# Transportation For America



A few links on passenger rail and transportation policy

Governor Chet Culver rode a train from Iowa City to Chicago Sunday, promoting passenger rail links en route to the Midwest High Speed Rail Summit, which starts Monday.  

After the jump I've posted some news relating to passenger rail in Iowa and nationwide, including a follow-up on Congressman Tom Latham's attempt to transfer funds from high-speed rail to the highway fund.

UPDATE: From the governor's office on July 27:

Governor Chet Culver and Governor Pat Quinn today signed a Memorandum of Understanding to coordinate efforts by Iowa and Illinois to establish passenger rail service from Chicago to Dubuque and from Chicago to the Quad Cities and Iowa City.

In addition, Governor Culver joined leaders from eight states who signed a Memorandum of Understanding in support of regional high-speed rail. That agreement includes, as a key goal, extending passenger service from Iowa City to Des Moines and on to Omaha. [...]

Following the signing of the eight-state high-speed rail agreement, Iowa and Illinois officials signed a separate agreement that spells out action to be taken by the transportation departments in both states.

Click here and scroll down to find links to the rail agreements signed in Chicago on July 27.

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Action: Public meeting on transportation policy tonight

I didn't know about this event when I posted my weekly calendar, but I received an action alert from 1000 Friends of Iowa about an important meeting tonight in Des Moines. The full action alert is after the jump, including details on the place and time. Here is an excerpt:

The Federal Highway Administration (FHWA) & the Federal Transit Administration (FTA) have scheduled a Public Input Meeting to gather comments from citizens regarding the Des Moines Area Metropolitan Planning Organization's (DMAMPO) transportation planning process.

Every four years the FHWA & the FTA conduct a certification review of the DMAMPO. The review evaluates the effectiveness of the DMAMPO's transportation planning process, and ensures federal guidelines are being followed. Each MPO is required to solicit and utilize citizen input in local transportation decisions. If citizen input isn't resulting in changes that reflect the unique transportation needs of the community, the public participation process must be adjusted to make certain it does. [...]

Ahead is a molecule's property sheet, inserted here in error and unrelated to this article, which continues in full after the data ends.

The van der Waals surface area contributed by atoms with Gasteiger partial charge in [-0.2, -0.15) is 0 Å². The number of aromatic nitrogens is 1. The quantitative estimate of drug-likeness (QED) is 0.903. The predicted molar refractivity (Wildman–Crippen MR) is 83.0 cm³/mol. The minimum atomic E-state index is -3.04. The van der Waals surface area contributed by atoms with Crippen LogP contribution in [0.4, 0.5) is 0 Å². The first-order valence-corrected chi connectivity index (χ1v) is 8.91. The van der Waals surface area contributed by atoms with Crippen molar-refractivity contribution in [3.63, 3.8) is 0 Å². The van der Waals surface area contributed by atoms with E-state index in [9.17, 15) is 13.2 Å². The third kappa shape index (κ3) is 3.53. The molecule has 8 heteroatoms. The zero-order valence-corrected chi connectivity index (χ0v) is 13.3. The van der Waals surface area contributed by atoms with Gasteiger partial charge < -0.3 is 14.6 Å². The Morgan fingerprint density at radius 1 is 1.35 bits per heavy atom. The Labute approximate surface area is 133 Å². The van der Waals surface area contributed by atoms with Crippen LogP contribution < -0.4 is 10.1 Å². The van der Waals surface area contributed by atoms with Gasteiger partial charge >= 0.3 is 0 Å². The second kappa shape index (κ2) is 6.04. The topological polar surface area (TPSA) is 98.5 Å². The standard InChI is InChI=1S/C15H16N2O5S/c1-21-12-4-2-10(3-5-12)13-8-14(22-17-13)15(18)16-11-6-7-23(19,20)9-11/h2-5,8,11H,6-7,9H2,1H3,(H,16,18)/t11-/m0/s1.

The experience of 1000 Friends of Iowa is that the FHA pays attention to the comments of citizens. In the 2005 Transportation Planning Certification Review Summary Report under "Overview of Findings From the 2005 Certification Review", the FHWA & FTA noted that "The Year 2030 Long-Range Transportation Plan appears to be a collection of local transportation desires rather than a document offering a regional focus for the Des Moines metropolitan area's future transportation system. The Plan needs to provide a regional vision, rather than just serve as a compilation of local priorities."  

(emphasis added) With federal stimulus dollars on the way and the state of Iowa potentially

issuing new bonds to pay for infrastructure, it is critical that we not blindly follow a bunch of local wish lists for new roads. We should fix what we have first.

Speaking of which, a new national survey by Hart Research Associates found that

An overwhelming majority of Americans believe restoring existing roads and bridges and expanding transportation options should take precedence over building new roads [...]

To accommodate future U.S. population growth, which is expected to increase by 100 million by 2050, Americans favor improving intercity rail and transit, walking and biking over building new highways. When asked what the federal government's top priority should be for 2009 transportation funding, half of all respondents recommended maintaining and repairing roads and bridges, while nearly one third said "expanding and improving bus, rail, and other public transportation." Only 16 percent said "expanding and improving roads, highways, freeways and bridges."

When asked about approaches to addressing traffic, 47 percent preferred improving public transportation, 25 percent chose building communities that encourage people not to drive, and 20 percent preferred building new roads. fifty-six percent of those surveyed believe the federal government is not devoting enough attention to trains and light rail systems, and three out of four favor improving intercity rail and transit.

Transportation for America, a new coalition of more than 225 organizations, has called on President Barack Obama and Congress to "launch a new federal transportation mission." The federal transportation program comes up for reauthorization in Congress later this year.

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